Discover the Top 5 Transportation Challenges Facing People Over 65
Most people 65 and older prefer living at home. But, when you can no longer drive to the local grocery store or get yourself to and from doctor’s appointments, you may start to question whether your independence is in jeopardy. Not only can it be a hassle to get products or services you need at a moment’s notice, but the inability to drive can have an effect on your mental health, as well.
Medicare Benefits Solutions
May 5, 2022
Senior Transportation Issues
People are living longer, aging in place, and choosing to stay in their community. You can’t underestimate the importance of driving to see friends, visit family and attend social gatherings.
The loss of transportation can lead to feelings of isolation, depression, or anxiety. Losing your ability to independently travel may be due to vision loss, illness, or injury. According to US Aging, “about 600,000 older adults stop driving each year,” but access to adequate, cost-effective transportation can present a major challenge.
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Top Five Transportation Challenges Facing Seniors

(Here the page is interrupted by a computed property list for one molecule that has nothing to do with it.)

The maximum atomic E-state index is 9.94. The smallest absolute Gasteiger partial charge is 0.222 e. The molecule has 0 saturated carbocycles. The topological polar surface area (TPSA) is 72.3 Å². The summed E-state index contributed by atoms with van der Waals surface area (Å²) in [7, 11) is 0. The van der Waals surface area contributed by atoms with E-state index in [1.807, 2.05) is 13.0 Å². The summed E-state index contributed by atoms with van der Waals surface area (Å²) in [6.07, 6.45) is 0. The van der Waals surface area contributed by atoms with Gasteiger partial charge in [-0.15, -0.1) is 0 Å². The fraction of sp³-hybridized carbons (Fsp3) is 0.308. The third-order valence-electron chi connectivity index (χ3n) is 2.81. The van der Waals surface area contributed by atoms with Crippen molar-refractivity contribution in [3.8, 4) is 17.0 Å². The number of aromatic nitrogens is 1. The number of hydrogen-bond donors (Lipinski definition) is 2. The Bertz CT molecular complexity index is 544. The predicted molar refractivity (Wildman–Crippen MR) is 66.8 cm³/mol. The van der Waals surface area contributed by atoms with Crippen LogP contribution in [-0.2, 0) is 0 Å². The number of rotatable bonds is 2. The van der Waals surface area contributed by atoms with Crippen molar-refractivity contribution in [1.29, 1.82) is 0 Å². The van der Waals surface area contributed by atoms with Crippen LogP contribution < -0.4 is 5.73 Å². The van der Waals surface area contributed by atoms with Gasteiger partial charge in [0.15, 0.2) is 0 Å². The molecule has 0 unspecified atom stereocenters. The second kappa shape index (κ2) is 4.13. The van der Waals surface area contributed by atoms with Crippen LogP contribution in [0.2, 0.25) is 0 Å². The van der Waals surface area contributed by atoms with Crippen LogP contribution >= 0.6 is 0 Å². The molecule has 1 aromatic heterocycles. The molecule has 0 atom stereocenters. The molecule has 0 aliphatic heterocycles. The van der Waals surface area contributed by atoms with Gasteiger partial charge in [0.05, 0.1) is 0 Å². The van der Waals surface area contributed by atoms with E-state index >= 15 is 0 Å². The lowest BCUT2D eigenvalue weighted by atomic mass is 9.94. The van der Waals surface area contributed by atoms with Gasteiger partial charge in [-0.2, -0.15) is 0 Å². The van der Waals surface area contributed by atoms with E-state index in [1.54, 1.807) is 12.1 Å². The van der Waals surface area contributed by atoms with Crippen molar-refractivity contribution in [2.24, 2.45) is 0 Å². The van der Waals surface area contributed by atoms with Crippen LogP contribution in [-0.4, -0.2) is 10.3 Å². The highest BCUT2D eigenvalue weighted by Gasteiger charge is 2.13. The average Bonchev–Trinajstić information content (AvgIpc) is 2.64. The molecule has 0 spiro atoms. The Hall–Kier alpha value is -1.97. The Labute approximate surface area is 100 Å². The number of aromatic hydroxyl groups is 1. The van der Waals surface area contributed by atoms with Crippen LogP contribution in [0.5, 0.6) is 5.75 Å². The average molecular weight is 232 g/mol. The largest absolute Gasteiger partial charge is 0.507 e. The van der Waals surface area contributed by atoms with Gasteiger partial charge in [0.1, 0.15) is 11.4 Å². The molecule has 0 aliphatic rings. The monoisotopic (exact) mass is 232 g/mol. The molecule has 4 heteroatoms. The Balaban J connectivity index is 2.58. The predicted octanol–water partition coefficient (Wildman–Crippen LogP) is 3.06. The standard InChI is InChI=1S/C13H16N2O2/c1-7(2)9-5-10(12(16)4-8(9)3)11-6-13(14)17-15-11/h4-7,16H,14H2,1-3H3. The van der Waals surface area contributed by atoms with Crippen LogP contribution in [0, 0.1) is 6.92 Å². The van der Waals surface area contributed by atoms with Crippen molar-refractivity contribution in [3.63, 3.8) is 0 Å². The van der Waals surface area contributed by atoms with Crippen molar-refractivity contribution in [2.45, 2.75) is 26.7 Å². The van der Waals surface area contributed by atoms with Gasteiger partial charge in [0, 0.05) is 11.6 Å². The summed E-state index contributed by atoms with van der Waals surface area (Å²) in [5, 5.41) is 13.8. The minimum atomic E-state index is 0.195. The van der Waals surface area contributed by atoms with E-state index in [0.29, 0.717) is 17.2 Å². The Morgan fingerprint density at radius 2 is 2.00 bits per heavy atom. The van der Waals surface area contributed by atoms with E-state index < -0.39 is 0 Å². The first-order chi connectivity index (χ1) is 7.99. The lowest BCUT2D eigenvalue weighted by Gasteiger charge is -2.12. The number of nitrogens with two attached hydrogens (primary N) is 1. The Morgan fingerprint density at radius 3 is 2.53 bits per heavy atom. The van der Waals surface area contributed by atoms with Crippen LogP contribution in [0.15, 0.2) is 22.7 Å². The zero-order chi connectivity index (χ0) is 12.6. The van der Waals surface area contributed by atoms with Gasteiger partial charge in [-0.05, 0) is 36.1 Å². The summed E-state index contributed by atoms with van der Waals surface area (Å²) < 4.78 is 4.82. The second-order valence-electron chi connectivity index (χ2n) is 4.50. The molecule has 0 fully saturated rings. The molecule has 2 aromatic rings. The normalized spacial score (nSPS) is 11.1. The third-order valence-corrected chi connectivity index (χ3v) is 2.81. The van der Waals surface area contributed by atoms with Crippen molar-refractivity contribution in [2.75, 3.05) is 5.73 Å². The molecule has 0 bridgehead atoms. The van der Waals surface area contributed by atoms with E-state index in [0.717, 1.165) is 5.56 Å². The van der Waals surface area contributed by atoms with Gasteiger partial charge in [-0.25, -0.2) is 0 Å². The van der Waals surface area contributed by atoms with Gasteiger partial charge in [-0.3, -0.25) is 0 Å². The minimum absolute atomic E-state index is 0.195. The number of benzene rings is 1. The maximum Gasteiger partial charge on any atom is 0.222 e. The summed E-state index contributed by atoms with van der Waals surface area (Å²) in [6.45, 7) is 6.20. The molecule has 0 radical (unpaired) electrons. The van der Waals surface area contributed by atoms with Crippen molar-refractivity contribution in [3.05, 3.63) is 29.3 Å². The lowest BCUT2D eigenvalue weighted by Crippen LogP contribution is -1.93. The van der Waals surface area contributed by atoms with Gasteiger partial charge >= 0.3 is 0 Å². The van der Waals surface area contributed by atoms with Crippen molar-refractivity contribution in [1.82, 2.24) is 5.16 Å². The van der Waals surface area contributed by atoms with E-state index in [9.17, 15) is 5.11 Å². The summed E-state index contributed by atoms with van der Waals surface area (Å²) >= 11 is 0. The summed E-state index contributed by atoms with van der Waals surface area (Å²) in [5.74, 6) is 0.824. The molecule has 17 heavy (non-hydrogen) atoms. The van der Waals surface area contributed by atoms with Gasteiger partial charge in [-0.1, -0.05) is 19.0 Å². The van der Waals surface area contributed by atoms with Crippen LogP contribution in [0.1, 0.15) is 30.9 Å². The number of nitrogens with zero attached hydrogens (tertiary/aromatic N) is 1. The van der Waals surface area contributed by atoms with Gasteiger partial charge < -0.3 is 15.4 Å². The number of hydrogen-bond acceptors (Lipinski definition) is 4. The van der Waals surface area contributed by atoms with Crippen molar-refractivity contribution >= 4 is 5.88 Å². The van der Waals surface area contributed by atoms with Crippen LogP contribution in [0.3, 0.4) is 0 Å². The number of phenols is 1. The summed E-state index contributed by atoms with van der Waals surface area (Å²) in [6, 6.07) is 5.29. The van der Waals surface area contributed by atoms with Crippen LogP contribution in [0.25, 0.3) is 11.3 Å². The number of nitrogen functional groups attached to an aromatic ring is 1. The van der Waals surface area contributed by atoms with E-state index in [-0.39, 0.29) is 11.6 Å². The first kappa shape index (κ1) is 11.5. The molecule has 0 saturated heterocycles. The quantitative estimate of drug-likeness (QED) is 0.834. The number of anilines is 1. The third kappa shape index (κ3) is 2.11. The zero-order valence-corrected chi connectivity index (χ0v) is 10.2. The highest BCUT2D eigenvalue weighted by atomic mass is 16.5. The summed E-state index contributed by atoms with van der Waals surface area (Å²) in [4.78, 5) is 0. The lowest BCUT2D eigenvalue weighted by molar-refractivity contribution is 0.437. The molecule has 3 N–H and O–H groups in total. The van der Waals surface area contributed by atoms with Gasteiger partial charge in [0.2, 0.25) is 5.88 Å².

Seniors face transportation challenges for a variety of reasons. Let’s take a look at some of the most common issues that may affect your ability to get around by yourself.
1. Losing the ability to drive
The Department of Transportation mentions that, among people in the United States with travel-limiting disabilities, 11.2 million, or 43.9%, are 65 or older. And up to 3.6 million of these people report they are housebound and rarely leave their homes.
Many seniors experience vision problems, a natural part of the aging process. For example, cataracts are an eye disorder common to older adults. This condition increases light sensitivity, a driving handicap, especially at night when bright headlights can cause glare or a halo effect. Concerns about reduced response time may also cause you to feel unsafe on the road.
2. Distance/access to public transportation
Public transportation options are not feasible in many suburban and rural areas where you cannot get to the designated pickup and drop-off points along a fixed route. Public transit may also not be conducive to people who use mobility-assisted devices.